An example of collective rights is the principle of self-determination of peoples, which implies that each State has the right to establish its own political conditions and to pursue its own economic, social and cultural development.

Collective rights have been the subject of controversy, since for some specialists the exercise of these guarantees may conflict with individual rights.

See also:

What are homework?

Duties are understood as the moral, social and legal commitments that citizens acquire based on the exercise of their rights. This means that the exercise of all rights also implies the fulfillment of a series of obligations.

Moral duties

They have to do with the fulfillment of commitments based on the values ​​of each individual.

Example of moral duty

The acquisition of a debt through a loan. Beyond the legal duty (and the legal consequences that not paying the money could imply), the debtor may have a moral duty towards his creditor, based on certain personal values: honesty, responsibility, etc.

Legal duties

They are all the norms established in international, regional, national or local legislation. As they are legal, they may imply a sanction if they are not complied with.

Example of legal duty

The penalties that must be met by those who commit crimes such as theft or robbery. Depending on the law of each country, this type of punishment can involve imprisonment for days, months or years, depending on the seriousness of the crime.

Social duties

They are the norms established by a group of people, community or specific social group. They are linked to moral duties because they are created based on certain values ​​or expected behaviors.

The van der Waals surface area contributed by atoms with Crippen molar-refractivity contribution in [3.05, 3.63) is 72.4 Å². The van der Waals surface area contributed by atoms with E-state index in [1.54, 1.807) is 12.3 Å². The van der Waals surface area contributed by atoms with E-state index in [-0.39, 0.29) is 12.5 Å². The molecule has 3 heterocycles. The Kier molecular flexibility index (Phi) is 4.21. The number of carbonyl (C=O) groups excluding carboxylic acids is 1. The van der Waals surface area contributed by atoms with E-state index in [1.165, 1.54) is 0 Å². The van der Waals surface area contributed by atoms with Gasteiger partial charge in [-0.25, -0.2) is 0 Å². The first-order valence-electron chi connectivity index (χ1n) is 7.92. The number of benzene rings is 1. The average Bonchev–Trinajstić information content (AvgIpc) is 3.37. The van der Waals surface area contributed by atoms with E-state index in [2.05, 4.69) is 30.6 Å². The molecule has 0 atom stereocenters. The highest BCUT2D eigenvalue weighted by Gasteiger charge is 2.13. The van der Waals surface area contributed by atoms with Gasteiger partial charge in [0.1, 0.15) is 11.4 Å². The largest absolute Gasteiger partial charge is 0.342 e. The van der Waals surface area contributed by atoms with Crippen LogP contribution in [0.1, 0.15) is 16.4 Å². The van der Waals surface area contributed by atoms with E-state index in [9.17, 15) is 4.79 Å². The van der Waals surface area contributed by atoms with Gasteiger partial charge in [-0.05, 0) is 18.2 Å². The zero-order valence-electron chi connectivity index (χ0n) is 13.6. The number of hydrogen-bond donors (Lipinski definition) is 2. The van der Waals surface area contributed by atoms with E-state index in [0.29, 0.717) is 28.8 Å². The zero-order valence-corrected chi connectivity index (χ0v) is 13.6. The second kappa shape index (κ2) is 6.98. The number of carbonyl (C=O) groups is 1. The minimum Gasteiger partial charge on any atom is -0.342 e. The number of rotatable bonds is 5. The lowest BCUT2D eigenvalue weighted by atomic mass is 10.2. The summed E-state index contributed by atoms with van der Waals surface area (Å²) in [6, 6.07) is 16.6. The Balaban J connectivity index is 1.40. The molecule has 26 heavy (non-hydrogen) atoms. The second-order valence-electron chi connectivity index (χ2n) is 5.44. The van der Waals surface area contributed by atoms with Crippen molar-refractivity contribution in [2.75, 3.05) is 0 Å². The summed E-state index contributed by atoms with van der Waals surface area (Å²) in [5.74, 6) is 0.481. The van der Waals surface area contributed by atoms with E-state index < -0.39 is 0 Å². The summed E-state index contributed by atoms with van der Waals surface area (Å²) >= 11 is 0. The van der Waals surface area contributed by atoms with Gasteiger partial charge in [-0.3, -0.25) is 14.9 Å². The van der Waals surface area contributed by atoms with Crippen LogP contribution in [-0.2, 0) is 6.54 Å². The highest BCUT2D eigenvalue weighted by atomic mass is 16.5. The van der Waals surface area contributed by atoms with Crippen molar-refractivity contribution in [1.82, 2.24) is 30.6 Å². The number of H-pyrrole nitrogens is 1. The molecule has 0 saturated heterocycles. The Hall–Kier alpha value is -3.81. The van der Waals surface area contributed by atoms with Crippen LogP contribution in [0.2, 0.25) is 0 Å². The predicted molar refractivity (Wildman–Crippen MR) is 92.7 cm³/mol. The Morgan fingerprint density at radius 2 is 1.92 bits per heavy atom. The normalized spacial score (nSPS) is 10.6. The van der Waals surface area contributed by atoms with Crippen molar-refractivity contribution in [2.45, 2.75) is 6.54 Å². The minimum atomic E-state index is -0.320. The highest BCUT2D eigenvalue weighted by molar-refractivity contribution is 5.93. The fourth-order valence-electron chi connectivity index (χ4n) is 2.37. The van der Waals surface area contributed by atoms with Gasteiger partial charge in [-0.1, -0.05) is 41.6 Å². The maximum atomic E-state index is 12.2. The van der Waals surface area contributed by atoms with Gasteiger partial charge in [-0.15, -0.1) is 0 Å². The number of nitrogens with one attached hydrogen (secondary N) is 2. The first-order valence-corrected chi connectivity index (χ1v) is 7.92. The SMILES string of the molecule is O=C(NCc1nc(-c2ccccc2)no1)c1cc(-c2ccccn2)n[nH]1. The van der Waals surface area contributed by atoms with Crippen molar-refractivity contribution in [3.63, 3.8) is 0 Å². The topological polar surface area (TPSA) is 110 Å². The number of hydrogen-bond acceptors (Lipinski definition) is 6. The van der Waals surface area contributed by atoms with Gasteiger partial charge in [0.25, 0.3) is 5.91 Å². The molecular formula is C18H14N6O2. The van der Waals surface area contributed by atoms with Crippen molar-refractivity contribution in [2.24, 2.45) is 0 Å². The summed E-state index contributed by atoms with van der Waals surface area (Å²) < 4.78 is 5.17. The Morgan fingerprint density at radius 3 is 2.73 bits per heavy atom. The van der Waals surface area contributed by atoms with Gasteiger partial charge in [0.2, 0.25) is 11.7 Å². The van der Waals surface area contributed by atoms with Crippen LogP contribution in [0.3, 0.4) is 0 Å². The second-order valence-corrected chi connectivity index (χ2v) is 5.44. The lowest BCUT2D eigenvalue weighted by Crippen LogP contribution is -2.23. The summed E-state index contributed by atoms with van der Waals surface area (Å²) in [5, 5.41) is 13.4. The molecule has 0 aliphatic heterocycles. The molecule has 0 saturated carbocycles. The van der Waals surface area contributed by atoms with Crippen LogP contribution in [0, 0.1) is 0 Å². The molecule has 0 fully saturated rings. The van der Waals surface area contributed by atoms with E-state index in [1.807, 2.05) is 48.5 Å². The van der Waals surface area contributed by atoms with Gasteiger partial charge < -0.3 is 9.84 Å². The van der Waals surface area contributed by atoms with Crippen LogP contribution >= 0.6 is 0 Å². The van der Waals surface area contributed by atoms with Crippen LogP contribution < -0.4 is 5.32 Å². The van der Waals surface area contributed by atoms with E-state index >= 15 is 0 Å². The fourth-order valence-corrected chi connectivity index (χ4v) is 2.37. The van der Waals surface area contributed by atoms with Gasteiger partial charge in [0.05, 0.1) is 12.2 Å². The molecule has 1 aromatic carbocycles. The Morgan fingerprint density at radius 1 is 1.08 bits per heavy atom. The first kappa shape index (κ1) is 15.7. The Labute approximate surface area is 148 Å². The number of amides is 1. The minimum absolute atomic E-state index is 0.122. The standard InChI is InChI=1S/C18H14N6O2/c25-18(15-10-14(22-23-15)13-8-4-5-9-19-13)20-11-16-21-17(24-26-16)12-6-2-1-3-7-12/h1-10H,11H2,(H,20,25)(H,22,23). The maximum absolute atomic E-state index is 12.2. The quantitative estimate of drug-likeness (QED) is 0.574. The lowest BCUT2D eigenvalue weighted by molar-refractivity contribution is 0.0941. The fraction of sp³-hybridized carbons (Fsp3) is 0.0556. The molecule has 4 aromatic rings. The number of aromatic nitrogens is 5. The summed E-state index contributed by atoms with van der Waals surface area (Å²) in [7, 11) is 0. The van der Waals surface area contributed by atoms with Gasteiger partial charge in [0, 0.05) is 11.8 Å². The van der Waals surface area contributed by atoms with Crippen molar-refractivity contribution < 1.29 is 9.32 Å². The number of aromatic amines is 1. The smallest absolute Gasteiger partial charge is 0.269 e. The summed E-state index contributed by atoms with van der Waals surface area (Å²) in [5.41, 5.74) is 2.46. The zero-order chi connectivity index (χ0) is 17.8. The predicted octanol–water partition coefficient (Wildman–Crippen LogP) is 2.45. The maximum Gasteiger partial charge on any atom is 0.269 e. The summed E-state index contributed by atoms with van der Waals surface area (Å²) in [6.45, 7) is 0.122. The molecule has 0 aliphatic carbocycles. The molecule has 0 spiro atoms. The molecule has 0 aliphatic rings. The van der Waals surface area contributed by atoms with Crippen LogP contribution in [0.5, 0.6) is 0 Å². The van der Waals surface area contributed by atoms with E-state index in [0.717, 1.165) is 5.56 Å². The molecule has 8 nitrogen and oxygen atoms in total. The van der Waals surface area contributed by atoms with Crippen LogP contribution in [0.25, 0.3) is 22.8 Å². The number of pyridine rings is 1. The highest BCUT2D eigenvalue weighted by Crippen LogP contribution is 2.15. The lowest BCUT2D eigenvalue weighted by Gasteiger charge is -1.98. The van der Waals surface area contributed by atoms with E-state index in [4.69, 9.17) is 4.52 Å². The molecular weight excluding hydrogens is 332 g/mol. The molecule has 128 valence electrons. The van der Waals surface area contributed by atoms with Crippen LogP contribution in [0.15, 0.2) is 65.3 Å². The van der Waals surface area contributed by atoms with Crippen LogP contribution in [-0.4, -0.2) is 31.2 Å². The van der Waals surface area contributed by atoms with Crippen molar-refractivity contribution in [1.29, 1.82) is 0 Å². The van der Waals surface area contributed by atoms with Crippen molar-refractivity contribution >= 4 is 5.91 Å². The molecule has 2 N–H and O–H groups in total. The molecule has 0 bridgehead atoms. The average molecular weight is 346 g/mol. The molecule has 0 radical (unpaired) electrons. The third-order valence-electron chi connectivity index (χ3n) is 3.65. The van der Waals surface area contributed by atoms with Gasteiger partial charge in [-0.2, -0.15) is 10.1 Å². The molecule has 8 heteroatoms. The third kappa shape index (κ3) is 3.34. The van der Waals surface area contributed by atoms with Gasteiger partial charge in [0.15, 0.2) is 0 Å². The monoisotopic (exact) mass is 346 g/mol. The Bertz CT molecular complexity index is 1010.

Example of social duty

A debtor may have the intention of not paying his debt, but the norms of social coexistence dictate that it is necessary to honor the commitments that have been acquired based on a harmonious relationship with the group to which he belongs.

See also Rights and obligations.

Importance of rights and duties

The importance of rights and duties lies in the fact that they set the pattern for the relationships between the individuals that make up a society and the relationship between it and the organizations or entities to which it is subject (State, Supreme Court of Justice, etc.)

In this sense, the State is the main responsible for guaranteeing the rights of citizens through the necessary mechanisms (laws, agreements, institutions, among others), since otherwise it would be missing its legal obligation before the Declaration. Universal Human Rights, governed by international law.

For their part, citizens are expected to fulfill their moral, social and legal duties to maintain a framework of behavior and respect for the laws that is fundamental for social well-being and development.

Rights and duties of children

Since 1989, the child population has its own legal framework established in the Convention on the Rights of the Child, a document prepared by the UN that describes essential rights, such as

  • The right to identity.
  • The right to education.
  • The right to recreation.

For their part, the duties of children are aimed at guaranteeing the protection of the rights of their peers, therefore, they must:

  • Respect the physical integrity of other children.
  • Commit to take advantage of the education that is imparted to them.
  • Help take care of the environment.

See also Rights and obligations of children.